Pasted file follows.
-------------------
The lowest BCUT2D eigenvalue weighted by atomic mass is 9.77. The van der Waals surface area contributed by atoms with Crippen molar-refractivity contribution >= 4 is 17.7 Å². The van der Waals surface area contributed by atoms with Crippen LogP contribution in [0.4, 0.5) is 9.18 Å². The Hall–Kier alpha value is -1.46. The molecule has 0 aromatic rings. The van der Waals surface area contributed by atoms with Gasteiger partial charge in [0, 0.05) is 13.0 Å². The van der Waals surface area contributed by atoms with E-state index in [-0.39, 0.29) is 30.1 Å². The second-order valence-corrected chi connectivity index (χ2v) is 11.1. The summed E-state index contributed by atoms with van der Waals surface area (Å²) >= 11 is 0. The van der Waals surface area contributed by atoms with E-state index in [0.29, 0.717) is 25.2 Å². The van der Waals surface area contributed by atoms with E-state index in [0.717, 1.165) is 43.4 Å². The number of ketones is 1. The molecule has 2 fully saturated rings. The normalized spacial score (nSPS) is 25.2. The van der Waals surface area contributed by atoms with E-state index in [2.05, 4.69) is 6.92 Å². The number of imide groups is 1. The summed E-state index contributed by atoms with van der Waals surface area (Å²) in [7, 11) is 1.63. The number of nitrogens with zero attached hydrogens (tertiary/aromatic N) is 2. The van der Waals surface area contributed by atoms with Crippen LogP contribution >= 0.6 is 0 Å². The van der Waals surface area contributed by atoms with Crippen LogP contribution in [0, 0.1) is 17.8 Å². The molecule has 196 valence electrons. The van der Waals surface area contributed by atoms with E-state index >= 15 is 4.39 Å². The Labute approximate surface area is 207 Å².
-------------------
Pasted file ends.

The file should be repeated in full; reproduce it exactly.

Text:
The lowest BCUT2D eigenvalue weighted by atomic mass is 9.77. The van der Waals surface area contributed by atoms with Crippen molar-refractivity contribution >= 4 is 17.7 Å². The van der Waals surface area contributed by atoms with Crippen LogP contribution in [0.4, 0.5) is 9.18 Å². The Hall–Kier alpha value is -1.46. The molecule has 0 aromatic rings. The van der Waals surface area contributed by atoms with Gasteiger partial charge in [0, 0.05) is 13.0 Å². The van der Waals surface area contributed by atoms with E-state index in [-0.39, 0.29) is 30.1 Å². The second-order valence-corrected chi connectivity index (χ2v) is 11.1. The summed E-state index contributed by atoms with van der Waals surface area (Å²) >= 11 is 0. The van der Waals surface area contributed by atoms with E-state index in [0.29, 0.717) is 25.2 Å². The van der Waals surface area contributed by atoms with E-state index in [0.717, 1.165) is 43.4 Å². The number of ketones is 1. The molecule has 2 fully saturated rings. The normalized spacial score (nSPS) is 25.2. The van der Waals surface area contributed by atoms with E-state index in [2.05, 4.69) is 6.92 Å². The number of imide groups is 1. The summed E-state index contributed by atoms with van der Waals surface area (Å²) in [7, 11) is 1.63. The number of nitrogens with zero attached hydrogens (tertiary/aromatic N) is 2. The van der Waals surface area contributed by atoms with Crippen LogP contribution >= 0.6 is 0 Å². The van der Waals surface area contributed by atoms with Crippen LogP contribution in [0, 0.1) is 17.8 Å². The molecule has 196 valence electrons. The van der Waals surface area contributed by atoms with E-state index >= 15 is 4.39 Å². The Labute approximate surface area is 207 Å².